All patients aged 40 years or older who were scheduled for elective, nonthoracic surgical procedures at the Louisville Veterans Administration Medical Center, Louisville, Ky, were eligible to participate in the study. Patients were routinely admitted to the hospital at least 1 day prior to surgery. Patients were excluded from the study if emergent procedures were required, if they were not going to receive general or spinal anesthesia, if at least 24 hours of postoperative hospitalization were not anticipated, or if inadequate time was available preoperatively to complete the enrollment procedures. Typically, 7 to 8 patients listed on the operating room schedule met the eligibility criteria. The study coordinator would randomly draw eligible names from a hat for study enrollment. Because of staffing constraints and the limited time available to perform preoperative studies, only 2 to 3 of the eligible patients could be enrolled into the study daily. This study was approved by the Human Studies Committee at the Louisville Veterans Administration Medical Center, and informed consent was obtained from all participants.
Patient demographics, smoking history, current sputum production, and medical record diagnosis of chronic obstructive pulmonary disease (COPD) (including asthma) were determined preoperatively. A targeted physical examination done the day before surgery included the determination of height and weight and chest auscultation. The body mass index (calculated by dividing the weight [given in kilograms] by the height [given in meters, squared), with values of 30 or greater considered obese, was determined for each patient. The American Society of Anesthesiologists' (ASA) rating,26 determined by an anesthesiologist independent of this study, was recorded as an indicator of general health. PaO2 and PaCO2 analysis and spirometric measurements were obtained on admission to the study. Operative data included the type and duration of anesthesia and the type of surgical procedure performed. An internist (C.K.M., S.H.S., M.K.P., P.J.D., or M.A.R.), blinded to the results of the initial preoperative evaluation, performed a cardiopulmonary examination and a medical record review daily during the first postoperative week and 3 to 4 times per week after that until the patient was discharged from the hospital. No communication occurred between the investigators (C.K.M., S.H.S., M.K.P., P.J.D., and M.A.R.) and the surgical team regarding the postoperative status of any patient.
Statistical analysis was performed using the Student t test for an analysis of continuous variables and χ2 testing for categorical variables. The results were considered significant at P<.05. Forward stepwise likelihood ratio methods were used for logistic regression modeling, which was performed using computer software (SPSS 6.0 for Windows, SPSS Inc, Chicago, Ill). An entry criterion was set at P<.10, and an exit criterion was set at P<.05. We also calculated an area under the receiver-operator characteristic curve for the model by nonparametric analysis (ROC Curve Analyzer 6.0, Richmond, Va, designed by R. M. Centor and J. Keightley).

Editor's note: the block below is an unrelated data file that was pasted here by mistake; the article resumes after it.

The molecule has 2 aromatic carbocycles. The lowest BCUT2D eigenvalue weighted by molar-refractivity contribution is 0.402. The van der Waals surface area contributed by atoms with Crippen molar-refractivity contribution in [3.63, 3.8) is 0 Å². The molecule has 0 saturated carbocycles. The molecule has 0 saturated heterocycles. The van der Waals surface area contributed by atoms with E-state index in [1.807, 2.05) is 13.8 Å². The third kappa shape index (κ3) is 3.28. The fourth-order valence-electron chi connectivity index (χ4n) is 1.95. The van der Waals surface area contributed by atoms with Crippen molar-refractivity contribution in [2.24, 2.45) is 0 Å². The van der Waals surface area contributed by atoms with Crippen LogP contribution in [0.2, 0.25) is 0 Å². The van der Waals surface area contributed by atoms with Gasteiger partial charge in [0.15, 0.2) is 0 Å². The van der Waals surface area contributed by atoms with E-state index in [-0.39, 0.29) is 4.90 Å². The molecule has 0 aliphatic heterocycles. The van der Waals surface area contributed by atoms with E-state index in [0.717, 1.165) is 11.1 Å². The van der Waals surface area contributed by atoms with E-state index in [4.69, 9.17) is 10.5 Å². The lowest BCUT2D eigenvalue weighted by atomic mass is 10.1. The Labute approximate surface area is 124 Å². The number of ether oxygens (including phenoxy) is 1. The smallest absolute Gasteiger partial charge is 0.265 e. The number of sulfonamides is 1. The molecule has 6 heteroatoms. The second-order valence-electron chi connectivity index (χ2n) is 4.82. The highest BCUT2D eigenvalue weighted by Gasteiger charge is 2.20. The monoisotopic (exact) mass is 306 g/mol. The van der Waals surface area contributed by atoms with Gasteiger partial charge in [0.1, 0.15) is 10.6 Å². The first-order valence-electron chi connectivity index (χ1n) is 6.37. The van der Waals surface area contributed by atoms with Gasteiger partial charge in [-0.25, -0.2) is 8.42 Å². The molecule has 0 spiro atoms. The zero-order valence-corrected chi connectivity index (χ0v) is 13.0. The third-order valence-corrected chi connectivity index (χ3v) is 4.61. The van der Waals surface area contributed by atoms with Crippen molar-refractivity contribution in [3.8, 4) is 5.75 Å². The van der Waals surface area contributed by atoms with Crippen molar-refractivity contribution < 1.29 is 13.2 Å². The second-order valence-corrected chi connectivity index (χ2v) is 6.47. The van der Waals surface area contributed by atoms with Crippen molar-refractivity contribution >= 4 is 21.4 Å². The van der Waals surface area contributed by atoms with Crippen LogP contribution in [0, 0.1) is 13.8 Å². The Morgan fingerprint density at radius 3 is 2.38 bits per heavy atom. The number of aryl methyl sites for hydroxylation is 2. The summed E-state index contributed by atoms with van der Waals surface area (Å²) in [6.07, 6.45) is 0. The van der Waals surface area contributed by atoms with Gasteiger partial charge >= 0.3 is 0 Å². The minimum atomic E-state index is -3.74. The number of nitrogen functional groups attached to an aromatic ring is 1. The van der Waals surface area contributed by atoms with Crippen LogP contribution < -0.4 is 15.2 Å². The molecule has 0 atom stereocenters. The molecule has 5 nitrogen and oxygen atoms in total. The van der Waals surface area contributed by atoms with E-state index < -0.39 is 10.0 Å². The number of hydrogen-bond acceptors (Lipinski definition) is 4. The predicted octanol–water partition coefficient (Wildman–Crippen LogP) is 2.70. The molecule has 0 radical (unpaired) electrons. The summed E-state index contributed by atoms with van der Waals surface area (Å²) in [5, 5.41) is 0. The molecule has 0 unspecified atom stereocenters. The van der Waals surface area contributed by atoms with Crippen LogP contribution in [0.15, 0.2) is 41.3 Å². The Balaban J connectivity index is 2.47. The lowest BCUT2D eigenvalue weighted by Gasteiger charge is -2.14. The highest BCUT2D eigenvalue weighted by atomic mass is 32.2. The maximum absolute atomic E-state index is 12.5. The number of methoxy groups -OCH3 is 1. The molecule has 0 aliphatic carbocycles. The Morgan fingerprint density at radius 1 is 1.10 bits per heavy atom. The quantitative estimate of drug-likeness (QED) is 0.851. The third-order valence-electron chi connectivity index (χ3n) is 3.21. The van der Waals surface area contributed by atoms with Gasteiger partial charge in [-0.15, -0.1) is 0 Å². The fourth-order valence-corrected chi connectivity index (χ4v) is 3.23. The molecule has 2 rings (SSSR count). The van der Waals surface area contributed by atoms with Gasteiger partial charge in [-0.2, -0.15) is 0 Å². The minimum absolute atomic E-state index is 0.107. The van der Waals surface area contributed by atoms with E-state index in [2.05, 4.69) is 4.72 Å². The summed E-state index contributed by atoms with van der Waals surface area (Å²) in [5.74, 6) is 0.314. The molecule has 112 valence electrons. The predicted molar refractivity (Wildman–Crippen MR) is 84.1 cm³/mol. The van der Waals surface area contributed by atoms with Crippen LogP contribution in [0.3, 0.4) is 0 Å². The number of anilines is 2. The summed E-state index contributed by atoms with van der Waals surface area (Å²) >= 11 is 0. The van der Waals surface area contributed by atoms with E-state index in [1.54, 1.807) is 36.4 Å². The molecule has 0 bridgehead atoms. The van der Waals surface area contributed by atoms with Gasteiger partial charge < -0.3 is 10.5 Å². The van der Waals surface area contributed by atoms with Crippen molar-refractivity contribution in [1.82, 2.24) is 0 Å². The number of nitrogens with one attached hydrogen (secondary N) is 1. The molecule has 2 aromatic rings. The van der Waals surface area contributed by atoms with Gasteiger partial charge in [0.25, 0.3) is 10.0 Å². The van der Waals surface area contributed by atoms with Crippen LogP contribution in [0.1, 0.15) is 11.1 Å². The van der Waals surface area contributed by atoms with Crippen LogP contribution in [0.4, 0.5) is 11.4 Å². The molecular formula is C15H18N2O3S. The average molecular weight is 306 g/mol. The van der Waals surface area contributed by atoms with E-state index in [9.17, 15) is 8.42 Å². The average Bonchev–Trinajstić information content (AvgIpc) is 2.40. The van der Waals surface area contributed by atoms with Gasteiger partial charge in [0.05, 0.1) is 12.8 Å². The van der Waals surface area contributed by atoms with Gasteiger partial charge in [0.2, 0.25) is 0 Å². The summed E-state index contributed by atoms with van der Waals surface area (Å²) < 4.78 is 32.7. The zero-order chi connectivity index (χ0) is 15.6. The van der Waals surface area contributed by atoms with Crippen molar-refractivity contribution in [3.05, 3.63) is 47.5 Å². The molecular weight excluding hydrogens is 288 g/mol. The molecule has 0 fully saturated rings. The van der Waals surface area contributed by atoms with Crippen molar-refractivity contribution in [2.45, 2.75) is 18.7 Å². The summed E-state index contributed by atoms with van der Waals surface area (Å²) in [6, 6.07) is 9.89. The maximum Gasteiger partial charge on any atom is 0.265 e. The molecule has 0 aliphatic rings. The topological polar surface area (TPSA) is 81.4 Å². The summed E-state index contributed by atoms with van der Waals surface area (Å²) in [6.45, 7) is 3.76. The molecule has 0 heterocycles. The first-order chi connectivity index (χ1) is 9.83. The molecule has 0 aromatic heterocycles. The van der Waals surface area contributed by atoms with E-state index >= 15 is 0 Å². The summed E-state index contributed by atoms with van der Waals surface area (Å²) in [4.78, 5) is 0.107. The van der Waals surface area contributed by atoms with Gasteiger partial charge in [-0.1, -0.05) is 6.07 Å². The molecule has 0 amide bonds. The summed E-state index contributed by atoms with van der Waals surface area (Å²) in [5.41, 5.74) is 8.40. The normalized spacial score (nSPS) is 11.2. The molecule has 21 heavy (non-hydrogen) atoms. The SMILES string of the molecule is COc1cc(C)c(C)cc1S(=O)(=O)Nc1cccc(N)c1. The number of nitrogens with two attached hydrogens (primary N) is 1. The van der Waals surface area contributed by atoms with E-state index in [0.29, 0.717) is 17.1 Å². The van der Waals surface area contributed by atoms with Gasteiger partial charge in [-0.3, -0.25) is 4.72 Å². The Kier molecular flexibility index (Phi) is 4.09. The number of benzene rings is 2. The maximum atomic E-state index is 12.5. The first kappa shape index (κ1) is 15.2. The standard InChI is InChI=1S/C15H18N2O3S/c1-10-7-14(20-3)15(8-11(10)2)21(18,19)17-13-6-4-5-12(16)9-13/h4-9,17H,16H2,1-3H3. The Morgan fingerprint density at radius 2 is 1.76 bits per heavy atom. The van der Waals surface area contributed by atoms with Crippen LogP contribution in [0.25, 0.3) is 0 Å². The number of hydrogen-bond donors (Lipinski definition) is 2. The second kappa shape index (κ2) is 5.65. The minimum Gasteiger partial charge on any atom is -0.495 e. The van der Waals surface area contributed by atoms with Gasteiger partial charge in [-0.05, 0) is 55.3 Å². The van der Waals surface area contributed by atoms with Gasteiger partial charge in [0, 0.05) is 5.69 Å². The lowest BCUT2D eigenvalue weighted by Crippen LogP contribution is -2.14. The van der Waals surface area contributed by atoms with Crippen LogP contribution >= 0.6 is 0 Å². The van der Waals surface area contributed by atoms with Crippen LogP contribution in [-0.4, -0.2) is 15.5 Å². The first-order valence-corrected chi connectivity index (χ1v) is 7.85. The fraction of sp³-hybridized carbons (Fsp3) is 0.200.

During a period of 5 months, 148 patients (including only 3 women) were enrolled into the study. The mean (SD) age of the patients was 61.2 (10.4) years (range, 40-82 years). Sixty-three (42.6%) of the patients were current smokers, with a mean (SD) of 64.6 (30.7) pack-years; 65 (43.9%) of the patients were former smokers (they had not smoked for at least 8 weeks), with a mean (SD) of 57.0 (43.0) pack-years; and 20 (13.5%) of the patients had never smoked. A productive cough was present in 37 (25%) of the patients, and COPD or asthma had been diagnosed in 34 (23%) of the patients. The spirometric results were reliable for interpretation in 123 (83%) of the patients. Based on the spirometric results, 16 (11%) of the patients had severe COPD (forced expiratory volume in 1 second <50%), 9 (6%) had moderate COPD (forced expiratory volume in 1 second <60%), and 21 (14%) had mild COPD (forced expiratory volume in 1 second <70%). Only 4 (3%) of the patients had PaO2 concentrations lower than 60 mm Hg; 15 (10%) of the patients had PaCO2 concentrations higher than 45 mm Hg. The body mass index averaged 25.9 (range, 16.7-43.1); 29 (20%) of the 148 patients were considered obese. Table 1 indicates the types of surgical procedures performed. General anesthesia was used in 124 (84%) of the patients. The mean (SD) anesthesia duration was 210 (108) minutes for the entire group.
A total of 16 (11%) of the patients experienced PPCs. The preoperative characteristics affecting the development of PPCs are described in Table 2. The only preoperative variable associated with the development of PPCs was preoperative sputum production (P=.005).
The mean (SD) duration of anesthesia was longer for those patients with PPCs (300.0 [114.5] minutes) compared with those patients without PPCs (198.8 [102.6] minutes) (P<.001). Spinal anesthesia was given to 24 (16%) of the patients; PPCs did not develop in any of these patients. The average (SD) duration of anesthesia for patients receiving spinal anesthesia was 115.0 (36.7) minutes compared with 228.0 (108.0) minutes for those receiving general anesthesia (P<.001).